First published in 1869, Veronique is a rather weak bigamy tale. What makes this novel particularly interesting in Marryat’s preface, in which she addresses the novel-reading public and attacks the critics:
Although my name has been now for more than four years your common property, to praise or censure as you please, I have never yet ventured to appear before you in my proper person, or speak a word upon my own behalf; nor should I intrude myself upon your notice even now, did not the plot of “Veronique” call for a brief explanation.
The word “sensational” has been so twisted from its original meaning by the cant of what, in this age, we term criticism, that is has become difficult to know in what sense it should be applied. To affirm that the story I submit to your approval is not sensational, ie, that its incidents are not intended to appeal to your feelings, would be erroneous, since it boasts no higher claim; but on the other hand, should I be accused of distorting nature in order to give birth to a “monstrosity of fiction,” my answer is, that the most unlikely scenes depicted here, the adventures on the Neilgherry Hills, and the wreck in the Chinese seas, have happened, and are drawn from life; and it is a remarkable fact, that those incidents in my novels which have incurred most abuse or ridicule at the hands of the public press, have invariably been those gained from the same source. The situations which I created are passed as probable; those which I have seen take place, rejected as libels against nature. To quote an abler authority than myself: “Whenever you present the actual simple truth, it is somehow always denounced as a lie; they disown it, cast it off, throw it on the parish; whereas the product of your imagination, the mere figment, the sheer fiction, is adopted, petted, termed pretty, proper, sweetly natural; the little spurious wretch gets all the comfits, the honest lawful bantling all the cuffs.” Perhaps my honest bantling may share the same fate, but I attest his legitimacy before the world.
I perfectly agree with the following sentiment, as delivered by the Saturday Review, on the ninth of last January: “Let a man once have absolute confidence in his line, whether of thought or action, and he smiles at attack.” And I have proved it by carrying out this tale to its legitimate conclusion, in spite of the onus which will probably accrue to me.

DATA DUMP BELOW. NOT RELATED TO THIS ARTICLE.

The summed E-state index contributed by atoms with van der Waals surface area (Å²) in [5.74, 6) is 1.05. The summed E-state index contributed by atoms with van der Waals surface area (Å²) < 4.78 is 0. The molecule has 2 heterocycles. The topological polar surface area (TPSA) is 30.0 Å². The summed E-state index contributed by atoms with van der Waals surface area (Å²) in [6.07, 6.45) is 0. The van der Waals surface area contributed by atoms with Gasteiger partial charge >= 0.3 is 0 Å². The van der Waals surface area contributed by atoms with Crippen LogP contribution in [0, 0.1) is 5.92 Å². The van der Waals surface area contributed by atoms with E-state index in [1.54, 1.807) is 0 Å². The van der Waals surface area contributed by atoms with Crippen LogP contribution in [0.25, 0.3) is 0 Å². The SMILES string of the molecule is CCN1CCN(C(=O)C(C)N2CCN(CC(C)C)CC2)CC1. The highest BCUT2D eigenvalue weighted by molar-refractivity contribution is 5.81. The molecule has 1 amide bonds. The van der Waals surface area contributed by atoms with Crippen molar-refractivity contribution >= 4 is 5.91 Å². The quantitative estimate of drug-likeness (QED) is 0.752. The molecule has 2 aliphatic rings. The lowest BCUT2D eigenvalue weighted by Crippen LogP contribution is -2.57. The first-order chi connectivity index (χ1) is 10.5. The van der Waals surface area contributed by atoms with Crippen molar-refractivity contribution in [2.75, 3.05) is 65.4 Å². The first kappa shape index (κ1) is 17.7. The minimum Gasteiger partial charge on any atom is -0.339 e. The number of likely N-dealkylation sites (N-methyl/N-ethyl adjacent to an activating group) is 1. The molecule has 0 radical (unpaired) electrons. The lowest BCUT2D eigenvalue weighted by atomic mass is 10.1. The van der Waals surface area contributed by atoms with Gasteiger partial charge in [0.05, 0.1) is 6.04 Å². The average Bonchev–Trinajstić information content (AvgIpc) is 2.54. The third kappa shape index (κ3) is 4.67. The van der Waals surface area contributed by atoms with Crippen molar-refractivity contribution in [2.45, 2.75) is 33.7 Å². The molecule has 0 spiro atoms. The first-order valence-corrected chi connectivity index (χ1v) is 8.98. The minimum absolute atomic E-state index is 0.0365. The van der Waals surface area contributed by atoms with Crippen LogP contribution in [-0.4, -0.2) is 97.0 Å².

But a novelist is professedly a delineator of human nature, and I maintain that whilst half the world sits in mourning, a true craftsman has no right to paint life one clash of marriage bells. He has no right, in fact, to deny the instinct which is in him, and will make itself heard, since, strive as he may, his best achievement must fall so far short of his lowest ambition, in order to bring his novels up (or down) to the standard of the circulating libraries. And for my own part, ephemeral as are the secondary romances of the present day, I have sufficient reverence for the profession of which I know myself to be so unworthy a disciple, to make me prefer that my efforts should fall stillborn from the press, rather than flourish by pandering to a false taste for false art. Notwithstanding which avowal, I venture to hope that “Veronique” may be received with no less kindness than her predecessors, and I gladly take this opportunity of thanking you, who are my true critics, (and the only critics whose opinions make or mar my fortune), for the cordial hand-grasp which from the first you have stretched forth to me, and which, (though doubtless in a great measure given for my father’s sake), has had more than the power to counterbalance such small disagreeables as a woman placed in my position must inevitably incur.
The “abler authority” to whom she refers is Charlotte Bronte, who includes those lines in her novel Shirley.
Veronique is dedicated to Charles Dickens, as follows:
MY DEAR SIR
I thank you sincerely for permitting me to write your name upon the dedication page of “Veronique”. My offering is but a common flower – perhaps a weed – but, at any rate, plucked feebly from the fields of my imagination; and neither forced in a hot-house, nor sprung from a dunghill, as some of the criticisms upon modern novels would lead one to believe. “Veronique” will not live longer than a gathered blossom, but whilst she does so I lay her at your feet, with greater pride in the remembrance that you were one of my dead father’s nearest friends, than that you are the greatest living novelist of the age.
With every kind regard and wish,
Florence Marryat Church, Brussels, May, 1869